“When the accounts dry up, the trucks will stop rolling. Communications networks will be spotty. Supermarkets will run out of food. People will get desperate. Crime will go up. Energy grids will experience blackouts as utility companies scramble to keep power flowing as fewer, weaker dollars trickle in. Armies of unemployed workers will roam the cities. A new class of beggars will carry small children to gain pity, but like dried beans or fresh fruit, pity will be harder to come by.”


Max, how close do you believe we are to a game-changing reset of our global economic systems and world order? And do you believe it will be ignited by prevailing factors we are aware of or by a “Black Swan” (a la Nassim Taleb) event? 

I think we are within a decade of a significant reset of the global economic system. If it were a ‘Black Swan’ event, it would not be so predictable—by definition. But the global economy has too many structural problems we can point to today, such as the dollar functioning as the world’s reserve currency. The Federal Reserve Bank determines the dollar’s properties, and the Fed is running out of options to paper over all the problems and distortions. Too many countries use debt spending in service of short-term political gains. In the end, all of this is unsustainable. And inflation is a warning.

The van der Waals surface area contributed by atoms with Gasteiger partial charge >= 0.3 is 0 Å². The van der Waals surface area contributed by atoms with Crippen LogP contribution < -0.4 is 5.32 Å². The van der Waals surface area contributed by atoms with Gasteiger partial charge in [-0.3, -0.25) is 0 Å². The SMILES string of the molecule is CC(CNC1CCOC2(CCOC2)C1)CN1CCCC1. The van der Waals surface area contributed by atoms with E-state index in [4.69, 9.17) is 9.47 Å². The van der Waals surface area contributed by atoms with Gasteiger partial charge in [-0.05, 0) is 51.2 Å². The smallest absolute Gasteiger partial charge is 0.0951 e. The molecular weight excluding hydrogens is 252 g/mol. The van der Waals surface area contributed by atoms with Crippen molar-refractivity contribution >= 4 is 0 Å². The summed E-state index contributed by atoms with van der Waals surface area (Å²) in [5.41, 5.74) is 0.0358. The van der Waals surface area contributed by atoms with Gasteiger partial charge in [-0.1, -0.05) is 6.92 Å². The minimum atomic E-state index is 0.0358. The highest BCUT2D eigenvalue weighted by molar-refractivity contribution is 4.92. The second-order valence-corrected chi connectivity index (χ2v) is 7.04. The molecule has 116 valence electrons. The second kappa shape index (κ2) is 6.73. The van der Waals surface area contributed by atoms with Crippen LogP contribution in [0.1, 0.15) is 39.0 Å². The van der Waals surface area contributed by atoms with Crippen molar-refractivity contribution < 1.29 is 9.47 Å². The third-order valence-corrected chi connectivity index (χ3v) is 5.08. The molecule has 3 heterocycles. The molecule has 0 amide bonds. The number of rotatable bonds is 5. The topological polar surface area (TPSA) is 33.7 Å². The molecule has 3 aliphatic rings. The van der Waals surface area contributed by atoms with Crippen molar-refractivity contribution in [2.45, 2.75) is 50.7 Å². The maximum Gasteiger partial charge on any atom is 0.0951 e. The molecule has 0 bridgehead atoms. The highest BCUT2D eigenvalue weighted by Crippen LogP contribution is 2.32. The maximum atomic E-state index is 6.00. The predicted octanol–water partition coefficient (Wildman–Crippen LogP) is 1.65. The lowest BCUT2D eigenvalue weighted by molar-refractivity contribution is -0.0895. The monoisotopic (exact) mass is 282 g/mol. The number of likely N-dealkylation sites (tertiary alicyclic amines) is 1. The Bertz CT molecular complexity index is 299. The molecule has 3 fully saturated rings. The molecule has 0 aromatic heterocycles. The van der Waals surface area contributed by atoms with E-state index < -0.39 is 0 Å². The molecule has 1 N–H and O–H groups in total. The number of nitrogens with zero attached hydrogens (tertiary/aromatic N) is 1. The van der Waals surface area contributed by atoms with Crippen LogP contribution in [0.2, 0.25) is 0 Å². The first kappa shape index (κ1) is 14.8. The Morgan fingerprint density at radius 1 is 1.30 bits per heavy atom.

What sort of other indicators are you seeing in terms of a collapse?

We are also seeing the decoupling of sovereign funds and whole economies from the US dollar and broken economic ties flowing from souring international relations among great powers (and small). As ever, power is the problem. Energy markets are getting stranger, too, which will significantly influence the overall patterns of deglobalization. The apparent paradox in my books is this: we probably need more decentralization and globalization. Many people conflate globalization with globalism, but these are not the same. The latter means centralizing power in global bodies. The former means letting the peoples of the world trade with each other without interference from technocrats or authorities, even as they govern themselves from smaller niches/jurisdictions.